By Peyton Garland
The truth is inescapable: we all leave a legacy. We don’t need to be a renowned president like George Washington or an athletic icon like Rocky Balboa to impact the people around us.
According to Webster, a “legacy” is “anything handed down from the past, as from an ancestor or predecessor.” So, if you happen be an ancestor, anybody who was born before anybody else, you are a predecessor; therefore, you are handing down a legacy.
It’s no secret that Fred Rogers was and remains a legacy leaver. He set the precedent for human kindness, for recognizing the special pieces of each person. However, Amy Hollingsworth, author of The Simple Faith of Mr. Rogers, noticed during her time with Fred Rogers that his legacy of kindness wasn’t an accident, nor was it perfect and natural. In fact, Fred Rogers’ kindness was learned.
Hollingsworth discovered that for the first two hours of each day Fred Rogers would get on his knees and pray. He had a list of people that he prayed for, by name, over and over. After praying, he would respond to fan mail. He responded to every letter he was ever written.
Through this process of giving God and others the focus of his day, his kindness was formed. Through this habit, his kindness grew. Through his kindness, a legacy was left. This is the legacy that A Beautiful Day in the Neighborhood captures.
One of the final scenes in the film shows Fred playing the piano offset, after all the cast and crew have went home for the evening. He is playing beautiful, classical music, but out of nowhere, it’s replaced by him striking the bass keys, creating loud, awkward noise.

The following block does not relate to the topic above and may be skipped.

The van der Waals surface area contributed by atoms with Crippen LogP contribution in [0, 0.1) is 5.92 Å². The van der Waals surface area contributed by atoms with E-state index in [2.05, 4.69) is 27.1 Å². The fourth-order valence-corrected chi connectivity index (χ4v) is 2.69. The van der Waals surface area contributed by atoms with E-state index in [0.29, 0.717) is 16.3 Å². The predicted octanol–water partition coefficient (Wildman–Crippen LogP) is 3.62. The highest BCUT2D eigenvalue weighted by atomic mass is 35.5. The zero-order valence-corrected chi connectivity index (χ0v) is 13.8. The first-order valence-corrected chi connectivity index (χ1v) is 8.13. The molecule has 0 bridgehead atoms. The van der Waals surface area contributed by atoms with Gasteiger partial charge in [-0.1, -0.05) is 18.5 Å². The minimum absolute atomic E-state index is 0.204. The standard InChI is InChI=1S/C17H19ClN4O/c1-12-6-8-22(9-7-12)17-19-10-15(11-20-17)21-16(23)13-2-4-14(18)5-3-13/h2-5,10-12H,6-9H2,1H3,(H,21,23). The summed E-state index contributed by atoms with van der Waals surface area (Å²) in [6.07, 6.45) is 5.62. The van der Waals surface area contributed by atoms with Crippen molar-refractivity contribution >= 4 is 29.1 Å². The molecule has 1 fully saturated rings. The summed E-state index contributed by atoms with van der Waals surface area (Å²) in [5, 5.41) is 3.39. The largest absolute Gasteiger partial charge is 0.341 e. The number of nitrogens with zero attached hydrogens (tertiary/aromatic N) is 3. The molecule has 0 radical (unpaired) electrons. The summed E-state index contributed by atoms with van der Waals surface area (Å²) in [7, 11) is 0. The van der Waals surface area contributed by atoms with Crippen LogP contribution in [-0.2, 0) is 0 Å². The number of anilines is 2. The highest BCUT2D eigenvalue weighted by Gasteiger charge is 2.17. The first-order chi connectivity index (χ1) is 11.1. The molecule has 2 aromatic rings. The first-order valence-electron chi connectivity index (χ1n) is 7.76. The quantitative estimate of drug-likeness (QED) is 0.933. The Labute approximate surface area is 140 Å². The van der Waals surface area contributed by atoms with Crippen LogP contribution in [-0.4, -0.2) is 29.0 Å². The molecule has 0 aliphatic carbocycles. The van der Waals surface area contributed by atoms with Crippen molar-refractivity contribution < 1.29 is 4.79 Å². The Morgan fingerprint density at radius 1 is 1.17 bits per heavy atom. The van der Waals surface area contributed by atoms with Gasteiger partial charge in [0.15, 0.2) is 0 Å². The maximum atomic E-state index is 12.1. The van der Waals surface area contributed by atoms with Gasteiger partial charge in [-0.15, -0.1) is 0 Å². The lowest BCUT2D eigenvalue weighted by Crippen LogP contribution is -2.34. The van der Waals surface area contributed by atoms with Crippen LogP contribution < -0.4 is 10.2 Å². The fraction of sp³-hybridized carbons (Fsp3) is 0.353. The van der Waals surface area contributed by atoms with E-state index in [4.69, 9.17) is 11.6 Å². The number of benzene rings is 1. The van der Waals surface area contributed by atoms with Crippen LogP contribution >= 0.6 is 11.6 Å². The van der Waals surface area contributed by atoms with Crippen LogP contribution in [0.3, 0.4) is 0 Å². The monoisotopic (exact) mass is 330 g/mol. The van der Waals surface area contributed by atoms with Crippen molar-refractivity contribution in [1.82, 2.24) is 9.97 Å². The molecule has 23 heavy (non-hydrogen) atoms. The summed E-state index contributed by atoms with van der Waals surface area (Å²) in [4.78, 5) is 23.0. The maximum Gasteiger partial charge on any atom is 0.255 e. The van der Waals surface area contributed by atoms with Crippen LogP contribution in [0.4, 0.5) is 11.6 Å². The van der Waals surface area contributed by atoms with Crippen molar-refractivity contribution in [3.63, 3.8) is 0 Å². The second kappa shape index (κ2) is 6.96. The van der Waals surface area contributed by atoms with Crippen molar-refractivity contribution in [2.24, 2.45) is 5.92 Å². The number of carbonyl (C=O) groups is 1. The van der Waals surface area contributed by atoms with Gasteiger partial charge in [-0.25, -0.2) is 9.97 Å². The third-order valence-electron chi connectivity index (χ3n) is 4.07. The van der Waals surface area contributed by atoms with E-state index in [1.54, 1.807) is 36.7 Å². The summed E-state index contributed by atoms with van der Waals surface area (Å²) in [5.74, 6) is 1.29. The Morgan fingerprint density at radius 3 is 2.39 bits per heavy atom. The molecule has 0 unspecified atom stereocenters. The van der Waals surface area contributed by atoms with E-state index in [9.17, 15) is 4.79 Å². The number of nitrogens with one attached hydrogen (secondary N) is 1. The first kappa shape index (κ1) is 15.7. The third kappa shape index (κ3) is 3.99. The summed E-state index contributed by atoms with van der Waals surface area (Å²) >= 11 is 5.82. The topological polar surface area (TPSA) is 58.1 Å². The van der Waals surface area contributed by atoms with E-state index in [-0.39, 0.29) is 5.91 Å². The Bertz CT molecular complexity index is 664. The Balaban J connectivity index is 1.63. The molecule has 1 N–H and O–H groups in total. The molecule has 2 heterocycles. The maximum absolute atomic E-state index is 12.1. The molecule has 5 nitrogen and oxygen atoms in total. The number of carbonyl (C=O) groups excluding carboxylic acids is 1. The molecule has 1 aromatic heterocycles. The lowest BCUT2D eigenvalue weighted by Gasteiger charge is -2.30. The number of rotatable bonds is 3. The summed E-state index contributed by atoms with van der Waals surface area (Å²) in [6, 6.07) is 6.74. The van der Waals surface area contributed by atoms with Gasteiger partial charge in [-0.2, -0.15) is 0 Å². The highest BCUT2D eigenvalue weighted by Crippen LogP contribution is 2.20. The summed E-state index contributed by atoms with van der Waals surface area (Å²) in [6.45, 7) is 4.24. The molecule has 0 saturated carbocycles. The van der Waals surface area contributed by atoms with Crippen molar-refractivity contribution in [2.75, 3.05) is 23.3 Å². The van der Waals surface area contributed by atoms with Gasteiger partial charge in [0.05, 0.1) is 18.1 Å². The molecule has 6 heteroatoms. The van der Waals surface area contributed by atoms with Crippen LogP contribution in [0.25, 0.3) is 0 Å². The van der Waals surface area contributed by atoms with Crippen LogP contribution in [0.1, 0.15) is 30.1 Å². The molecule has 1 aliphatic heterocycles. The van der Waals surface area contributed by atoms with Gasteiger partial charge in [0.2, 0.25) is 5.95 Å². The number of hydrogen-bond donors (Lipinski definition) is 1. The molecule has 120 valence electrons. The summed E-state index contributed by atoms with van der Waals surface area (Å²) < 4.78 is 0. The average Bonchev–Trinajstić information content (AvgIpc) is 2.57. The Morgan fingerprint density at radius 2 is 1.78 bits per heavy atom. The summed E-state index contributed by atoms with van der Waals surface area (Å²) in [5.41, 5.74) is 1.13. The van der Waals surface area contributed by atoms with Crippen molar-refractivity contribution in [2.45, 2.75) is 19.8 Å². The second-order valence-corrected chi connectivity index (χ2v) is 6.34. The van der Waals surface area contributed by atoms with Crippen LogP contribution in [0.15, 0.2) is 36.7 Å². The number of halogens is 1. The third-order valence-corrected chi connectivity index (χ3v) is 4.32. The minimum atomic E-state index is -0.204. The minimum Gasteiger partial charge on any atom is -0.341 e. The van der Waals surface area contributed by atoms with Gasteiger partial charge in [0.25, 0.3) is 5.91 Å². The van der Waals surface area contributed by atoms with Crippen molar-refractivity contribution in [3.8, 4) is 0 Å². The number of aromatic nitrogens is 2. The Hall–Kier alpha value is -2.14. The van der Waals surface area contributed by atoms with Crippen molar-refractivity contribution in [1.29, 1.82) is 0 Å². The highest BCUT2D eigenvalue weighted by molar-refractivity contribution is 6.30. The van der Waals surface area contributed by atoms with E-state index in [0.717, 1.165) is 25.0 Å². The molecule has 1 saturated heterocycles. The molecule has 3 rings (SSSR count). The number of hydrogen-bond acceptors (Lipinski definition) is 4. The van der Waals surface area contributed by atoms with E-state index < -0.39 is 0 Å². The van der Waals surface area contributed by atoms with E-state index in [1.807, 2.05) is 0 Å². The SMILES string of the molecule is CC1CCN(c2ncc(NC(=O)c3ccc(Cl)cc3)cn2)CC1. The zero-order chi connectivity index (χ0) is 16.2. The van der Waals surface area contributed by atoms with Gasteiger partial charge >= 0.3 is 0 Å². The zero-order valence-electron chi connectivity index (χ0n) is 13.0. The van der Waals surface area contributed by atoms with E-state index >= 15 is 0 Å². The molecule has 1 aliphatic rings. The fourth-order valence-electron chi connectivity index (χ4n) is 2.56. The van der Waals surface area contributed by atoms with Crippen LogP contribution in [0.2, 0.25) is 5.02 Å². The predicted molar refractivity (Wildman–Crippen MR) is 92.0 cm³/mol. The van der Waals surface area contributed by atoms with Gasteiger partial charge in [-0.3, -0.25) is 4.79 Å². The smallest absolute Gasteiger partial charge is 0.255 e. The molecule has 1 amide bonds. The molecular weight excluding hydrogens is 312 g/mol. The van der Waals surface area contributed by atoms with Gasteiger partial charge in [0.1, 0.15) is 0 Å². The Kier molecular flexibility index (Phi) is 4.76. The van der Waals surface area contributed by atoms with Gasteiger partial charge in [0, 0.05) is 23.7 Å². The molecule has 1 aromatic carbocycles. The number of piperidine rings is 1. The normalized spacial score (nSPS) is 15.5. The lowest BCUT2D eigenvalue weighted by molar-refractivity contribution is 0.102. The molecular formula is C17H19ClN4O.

The scene is a little unsettling, until you discover that this moment is one of the most raw and real pieces of the film. When Mr. Rogers told his viewers to stomp their feet or bang on the piano when they got mad, instead of saying or doing something to hurt others, that’s what he did too. Here, he is practicing what he preaches.
Director Marielle Heller highlights this scene when she says, “The hope of many moments of the movie are to show the ways that Fred was human. He wasn’t a saint… he was working with the same things that the rest of us [are] working with, and he was making choices every day about how to process and cope with those feelings… He deliberately and intentionally chose to live his life.”
While we might try to rest in the false security that, ‘Oh, I could never be Mr. Rogers. That guy is just too good’, we can’t hide from the truth that we are given the same tools as Mr. Rogers to wake up each day, create an intentional routine, and practice living our lives in a way that honors God and includes people.
So perhaps a legacy isn’t always the one big thing when you win the Revolutionary War or where you throw the world’s fastest punch—it’s not even being The Mr. Rogers—it’s choosing to put yourself aside each day, over and over, to learn how to be a better you.
You won’t ever be a saint. You won’t ever be perfect. But if you are fully present each day, intentionally walking with Jesus, you’ll leave a legacy that won’t leave anyone else behind.